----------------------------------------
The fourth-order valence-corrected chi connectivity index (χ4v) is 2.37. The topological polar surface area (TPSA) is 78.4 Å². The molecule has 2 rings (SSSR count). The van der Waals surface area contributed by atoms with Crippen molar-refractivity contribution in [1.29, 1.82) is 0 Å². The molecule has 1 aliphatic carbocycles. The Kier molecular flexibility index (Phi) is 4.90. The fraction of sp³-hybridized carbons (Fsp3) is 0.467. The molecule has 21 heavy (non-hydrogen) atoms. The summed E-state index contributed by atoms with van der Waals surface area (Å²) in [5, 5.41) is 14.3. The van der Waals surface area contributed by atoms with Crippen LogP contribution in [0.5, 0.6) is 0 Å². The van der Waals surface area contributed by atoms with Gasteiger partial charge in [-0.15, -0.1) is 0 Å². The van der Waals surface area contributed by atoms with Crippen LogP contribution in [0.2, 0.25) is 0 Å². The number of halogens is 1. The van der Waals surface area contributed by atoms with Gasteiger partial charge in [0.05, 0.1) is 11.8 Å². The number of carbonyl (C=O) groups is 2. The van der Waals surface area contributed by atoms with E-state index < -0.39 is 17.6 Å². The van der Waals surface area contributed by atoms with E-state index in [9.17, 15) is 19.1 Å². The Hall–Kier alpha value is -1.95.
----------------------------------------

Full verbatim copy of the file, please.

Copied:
The fourth-order valence-corrected chi connectivity index (χ4v) is 2.37. The topological polar surface area (TPSA) is 78.4 Å². The molecule has 2 rings (SSSR count). The van der Waals surface area contributed by atoms with Crippen molar-refractivity contribution in [1.29, 1.82) is 0 Å². The molecule has 1 aliphatic carbocycles. The Kier molecular flexibility index (Phi) is 4.90. The fraction of sp³-hybridized carbons (Fsp3) is 0.467. The molecule has 21 heavy (non-hydrogen) atoms. The summed E-state index contributed by atoms with van der Waals surface area (Å²) in [5, 5.41) is 14.3. The van der Waals surface area contributed by atoms with Crippen LogP contribution in [0.5, 0.6) is 0 Å². The van der Waals surface area contributed by atoms with Gasteiger partial charge in [-0.15, -0.1) is 0 Å². The van der Waals surface area contributed by atoms with Crippen LogP contribution in [0.2, 0.25) is 0 Å². The number of halogens is 1. The van der Waals surface area contributed by atoms with Gasteiger partial charge in [0.05, 0.1) is 11.8 Å². The number of carbonyl (C=O) groups is 2. The van der Waals surface area contributed by atoms with E-state index < -0.39 is 17.6 Å². The van der Waals surface area contributed by atoms with E-state index in [9.17, 15) is 19.1 Å². The Hall–Kier alpha value is -1.95.